“In my 20s when I first entered the career field, there were some stereotypes and I had to work 10 times harder to prove that I belonged in the same shop as the guys,” she recalled. She overcame the challenges, moving up through the ranks before moving on from the Air Force. Today, Berg is a respected product specialist with Yamaha Motor Corporation, U.S.A. where she has taught courses and trained master technicians.
Looking back, Berg, now 47, said her break came in the form of another mechanic in the Air Force shop that took her under his wing. “He was active duty working on vehicles like the rest of us and he used the slow time to train me,” she said. “It built up my confidence and then he started to give more complicated jobs. I finally learned to be able to do my job.”
When she moved on to a new shop at a new base, Berg’s gender wasn’t an issue. “I just grabbed the job I wanted and did the work,” she said. From the shop, she moved into being an instructor for other mechanics and that was a game-changer.
“The best confidence booster was becoming a teacher and once they saw what I could do, people knew me and they said, ‘She’s one of the females we have who could do it,’” said Berg.
She spent the first three years teaching, engines, and hydraulic and electrical systems on cargo loaders for newly enlisted students – some of whom had never touched an engine before. From there, she went on to teach advanced electrical and hydraulic classes for more experienced students.
When her enlistment was up in 2005, Berg chose to move on from the Air Force and went back home to Tennessee. Berg attended the University of Tennessee in Knoxville, earning a degree in English literature.
After graduating in 2008 she did some writing for marketing agencies and a position came up for her to work on a project management team for the Air Force in Warner Robbins, Ga., for a civilian contractor. She worked on Mine-Resistance Ambush Protected (MRAP) vehicles for 3.5 years, starting a family and raising two boys, Nathan and Sean, who are now 10 and 7, respectively.
In 2018, Berg saw an ad for an instructor position at Yamaha Marine’s United States headquarters in Kennesaw, Ga., and applied. “I had to learn real quick about this motor that was turned on its end and had a propeller coming out of its driveshaft,” she explained. “But I do know how motors work and I’m a good teacher.”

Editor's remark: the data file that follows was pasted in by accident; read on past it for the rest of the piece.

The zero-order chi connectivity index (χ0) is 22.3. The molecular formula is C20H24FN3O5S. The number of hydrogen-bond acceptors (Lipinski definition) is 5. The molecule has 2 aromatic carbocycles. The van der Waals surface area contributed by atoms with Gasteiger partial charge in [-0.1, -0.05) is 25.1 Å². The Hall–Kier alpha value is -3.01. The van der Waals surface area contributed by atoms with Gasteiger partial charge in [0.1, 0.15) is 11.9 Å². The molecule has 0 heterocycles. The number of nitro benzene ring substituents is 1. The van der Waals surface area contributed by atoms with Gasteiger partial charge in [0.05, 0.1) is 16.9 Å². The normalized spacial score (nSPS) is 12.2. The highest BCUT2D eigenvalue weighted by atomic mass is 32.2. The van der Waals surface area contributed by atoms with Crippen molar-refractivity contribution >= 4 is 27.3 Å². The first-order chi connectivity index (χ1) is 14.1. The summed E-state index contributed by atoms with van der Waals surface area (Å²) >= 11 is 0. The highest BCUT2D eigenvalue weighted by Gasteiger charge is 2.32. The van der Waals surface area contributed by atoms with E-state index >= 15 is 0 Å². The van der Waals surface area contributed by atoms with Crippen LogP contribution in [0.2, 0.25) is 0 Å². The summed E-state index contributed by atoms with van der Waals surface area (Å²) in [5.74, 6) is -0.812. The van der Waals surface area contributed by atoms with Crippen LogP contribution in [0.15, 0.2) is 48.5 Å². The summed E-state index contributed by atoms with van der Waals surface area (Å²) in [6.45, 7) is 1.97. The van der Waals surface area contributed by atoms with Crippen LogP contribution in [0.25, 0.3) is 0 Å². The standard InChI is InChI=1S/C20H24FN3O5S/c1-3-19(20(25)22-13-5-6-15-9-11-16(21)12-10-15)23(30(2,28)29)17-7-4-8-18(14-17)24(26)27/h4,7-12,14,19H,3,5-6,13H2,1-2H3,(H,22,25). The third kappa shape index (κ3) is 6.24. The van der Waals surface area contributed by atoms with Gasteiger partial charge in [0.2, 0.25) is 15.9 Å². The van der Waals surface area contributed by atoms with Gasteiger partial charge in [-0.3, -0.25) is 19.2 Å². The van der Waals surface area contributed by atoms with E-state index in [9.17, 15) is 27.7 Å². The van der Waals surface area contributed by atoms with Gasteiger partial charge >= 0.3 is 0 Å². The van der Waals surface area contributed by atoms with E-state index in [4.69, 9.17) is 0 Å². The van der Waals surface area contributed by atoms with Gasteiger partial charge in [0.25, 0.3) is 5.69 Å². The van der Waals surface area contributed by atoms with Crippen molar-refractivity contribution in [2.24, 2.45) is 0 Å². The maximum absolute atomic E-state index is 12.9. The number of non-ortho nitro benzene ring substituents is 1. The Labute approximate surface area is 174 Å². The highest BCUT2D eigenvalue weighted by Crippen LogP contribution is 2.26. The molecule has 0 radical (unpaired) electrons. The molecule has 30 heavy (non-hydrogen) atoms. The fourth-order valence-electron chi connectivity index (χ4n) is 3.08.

She taught mechanics for two full seasons on in-line four cylinder and smaller four-stroke outboards and was promoted to instructional supervisor. “I feel like I helped a lot of people,” she said of her time as an instructor.
The promotion put more managerial responsibilities on her plate and she helped refine the training programs before she moved on to the Product Specialist position that Berg says is the best of all worlds for her skillset. She became a subject-matter expert on the product and can share that knowledge with OEMs and consumers at events like boat shows and dealer meetings.
“We do a lot of relaying engineering data and translate engineering speak into regular lay-person language for marketing and sales collateral,” she said. “I get to teach again, which I love and I get to help people understand what I know about products.”
Today, Berg is a single mom raising her sons and letting them see that gender isn’t an indicator of ability. “We go boating together and they see mom drive the boat,” said Berg.
Moving forward, she sees more women coming into the technician career field. “I got the pleasure of witnessing an influx of a number of younger women coming into the career field,” she said.
One of the women that Berg had the opportunity to teach is Meghin Montesa, who is the second woman to earn the rank of Master Technician. “I got to watch her start with some of her first classes and she was so driven,” recalled Berg. In Part 2, you’ll learn Montesa’s story and it’s a good one.
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